Evaluation of Container Grown Blueberry Cultivars and the Effects of Gibberellic Acid on Fruit Set and Fruit Quality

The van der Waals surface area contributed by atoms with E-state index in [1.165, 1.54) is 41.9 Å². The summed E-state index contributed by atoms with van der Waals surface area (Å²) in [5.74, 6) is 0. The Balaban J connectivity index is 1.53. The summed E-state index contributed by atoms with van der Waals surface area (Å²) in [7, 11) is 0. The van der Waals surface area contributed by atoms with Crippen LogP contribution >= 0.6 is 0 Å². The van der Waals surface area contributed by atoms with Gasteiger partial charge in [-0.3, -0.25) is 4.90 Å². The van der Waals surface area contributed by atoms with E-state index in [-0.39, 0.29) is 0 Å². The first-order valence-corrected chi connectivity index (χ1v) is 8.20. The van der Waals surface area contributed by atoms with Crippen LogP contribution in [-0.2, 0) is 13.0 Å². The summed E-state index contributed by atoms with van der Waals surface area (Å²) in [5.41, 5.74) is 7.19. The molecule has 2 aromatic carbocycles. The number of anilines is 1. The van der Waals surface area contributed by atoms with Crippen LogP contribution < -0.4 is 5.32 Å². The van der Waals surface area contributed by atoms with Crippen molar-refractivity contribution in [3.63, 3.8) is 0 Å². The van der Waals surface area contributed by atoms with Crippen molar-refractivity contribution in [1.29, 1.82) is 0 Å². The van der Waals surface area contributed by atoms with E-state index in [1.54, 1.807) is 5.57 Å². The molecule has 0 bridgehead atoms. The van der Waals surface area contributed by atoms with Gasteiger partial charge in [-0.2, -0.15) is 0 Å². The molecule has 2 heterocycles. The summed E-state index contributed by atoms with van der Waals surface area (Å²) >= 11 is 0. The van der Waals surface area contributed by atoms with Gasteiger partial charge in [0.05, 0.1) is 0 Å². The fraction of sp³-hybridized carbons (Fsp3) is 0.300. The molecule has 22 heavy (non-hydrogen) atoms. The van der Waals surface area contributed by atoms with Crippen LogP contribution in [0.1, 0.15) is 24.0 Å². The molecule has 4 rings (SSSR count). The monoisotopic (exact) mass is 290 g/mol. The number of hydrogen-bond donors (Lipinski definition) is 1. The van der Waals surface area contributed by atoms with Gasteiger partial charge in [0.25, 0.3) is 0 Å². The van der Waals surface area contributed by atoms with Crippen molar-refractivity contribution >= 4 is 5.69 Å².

There is increasing market interest in blueberry as a container ornamental plant with intact flowers or fruit for retail sale to home owners. The objective was to evaluate the performance of several blueberry cultivars as container ornamental plants under natural day conditions in an unheated greenhouse in Gainesville, FL, and the potential for use of gibberellic acid sprays (GA3) to increase fruit set without decreasing fruit quality. The three southern highbush (Vaccinium corymbosum) cultivars tested (‘Sunshine Blue’, ‘Emerald’, and ‘Biloxi’) had high reproductive bud count (109, 59, and 83 buds per plant, respectively). ‘Sunshine Blue’ had the earliest flowering of these three cultivars (13 Dec. 2013, 17 Jan. 2014, or 5 Jan. 2014, respectively). The upright habit and poor branching of ‘Biloxi’ were not desirable attributes as an ornamental container plant. Gibberellic acid (GA3) was applied to ‘Emerald’ and ‘Sunshine Blue’ at 100 mg·L-1 GA3 as a foliar spray three times 14 days apart, beginning when each cultivar had the maximum percentage of open flowers. Gibberellic acid (GA3) hastened date of first green fruit by 17 days and increased fruit number by 47% (to an average 72 fruit/plant), but did not affect the date of first ripe fruit. Fruit weight was increased by 25% using GA3, but there was no effect on sugar or acid content. Ornamental production of ‘Sunshine Blue’ and ‘Emerald’ using gibberellic acid (GA3) sprays in greenhouses where pollinators may not be present produced attractive fruiting blueberry plants.